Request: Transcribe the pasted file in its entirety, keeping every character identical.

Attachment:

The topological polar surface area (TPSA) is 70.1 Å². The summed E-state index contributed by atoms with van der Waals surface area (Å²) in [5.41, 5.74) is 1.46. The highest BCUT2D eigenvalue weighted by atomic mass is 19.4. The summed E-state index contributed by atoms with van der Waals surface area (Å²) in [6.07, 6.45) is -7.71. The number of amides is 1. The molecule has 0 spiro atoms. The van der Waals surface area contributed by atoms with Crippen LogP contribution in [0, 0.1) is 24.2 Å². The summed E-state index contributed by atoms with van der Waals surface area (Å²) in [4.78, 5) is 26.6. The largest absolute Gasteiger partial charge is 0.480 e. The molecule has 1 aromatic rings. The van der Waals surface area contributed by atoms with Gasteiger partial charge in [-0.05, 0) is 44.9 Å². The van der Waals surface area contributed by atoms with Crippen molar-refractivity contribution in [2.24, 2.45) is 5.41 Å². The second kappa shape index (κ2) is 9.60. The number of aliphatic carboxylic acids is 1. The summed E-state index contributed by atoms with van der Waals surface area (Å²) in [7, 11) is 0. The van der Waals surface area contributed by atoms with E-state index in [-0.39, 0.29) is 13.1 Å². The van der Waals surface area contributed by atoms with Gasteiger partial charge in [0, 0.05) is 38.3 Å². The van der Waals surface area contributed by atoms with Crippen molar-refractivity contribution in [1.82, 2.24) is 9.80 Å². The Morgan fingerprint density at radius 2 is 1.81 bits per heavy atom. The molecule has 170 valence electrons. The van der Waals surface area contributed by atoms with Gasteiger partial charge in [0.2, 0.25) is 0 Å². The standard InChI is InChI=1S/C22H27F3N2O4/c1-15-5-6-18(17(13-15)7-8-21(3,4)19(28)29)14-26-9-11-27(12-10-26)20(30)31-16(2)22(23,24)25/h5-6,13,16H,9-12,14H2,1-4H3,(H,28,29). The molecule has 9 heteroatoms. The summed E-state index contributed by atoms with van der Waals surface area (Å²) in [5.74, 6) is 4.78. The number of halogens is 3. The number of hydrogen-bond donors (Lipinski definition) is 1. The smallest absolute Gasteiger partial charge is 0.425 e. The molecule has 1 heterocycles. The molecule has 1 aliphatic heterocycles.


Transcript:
The topological polar surface area (TPSA) is 70.1 Å². The summed E-state index contributed by atoms with van der Waals surface area (Å²) in [5.41, 5.74) is 1.46. The highest BCUT2D eigenvalue weighted by atomic mass is 19.4. The summed E-state index contributed by atoms with van der Waals surface area (Å²) in [6.07, 6.45) is -7.71. The number of amides is 1. The molecule has 0 spiro atoms. The van der Waals surface area contributed by atoms with Crippen LogP contribution in [0, 0.1) is 24.2 Å². The summed E-state index contributed by atoms with van der Waals surface area (Å²) in [4.78, 5) is 26.6. The largest absolute Gasteiger partial charge is 0.480 e. The molecule has 1 aromatic rings. The van der Waals surface area contributed by atoms with Gasteiger partial charge in [-0.05, 0) is 44.9 Å². The van der Waals surface area contributed by atoms with Crippen molar-refractivity contribution in [2.24, 2.45) is 5.41 Å². The second kappa shape index (κ2) is 9.60. The number of aliphatic carboxylic acids is 1. The summed E-state index contributed by atoms with van der Waals surface area (Å²) in [7, 11) is 0. The van der Waals surface area contributed by atoms with E-state index in [-0.39, 0.29) is 13.1 Å². The van der Waals surface area contributed by atoms with Gasteiger partial charge in [0, 0.05) is 38.3 Å². The van der Waals surface area contributed by atoms with Crippen molar-refractivity contribution in [1.82, 2.24) is 9.80 Å². The Morgan fingerprint density at radius 2 is 1.81 bits per heavy atom. The molecule has 170 valence electrons. The van der Waals surface area contributed by atoms with Gasteiger partial charge in [0.2, 0.25) is 0 Å². The standard InChI is InChI=1S/C22H27F3N2O4/c1-15-5-6-18(17(13-15)7-8-21(3,4)19(28)29)14-26-9-11-27(12-10-26)20(30)31-16(2)22(23,24)25/h5-6,13,16H,9-12,14H2,1-4H3,(H,28,29). The molecule has 9 heteroatoms. The summed E-state index contributed by atoms with van der Waals surface area (Å²) in [5.74, 6) is 4.78. The number of halogens is 3. The number of hydrogen-bond donors (Lipinski definition) is 1. The smallest absolute Gasteiger partial charge is 0.425 e. The molecule has 1 heterocycles. The molecule has 1 aliphatic heterocycles.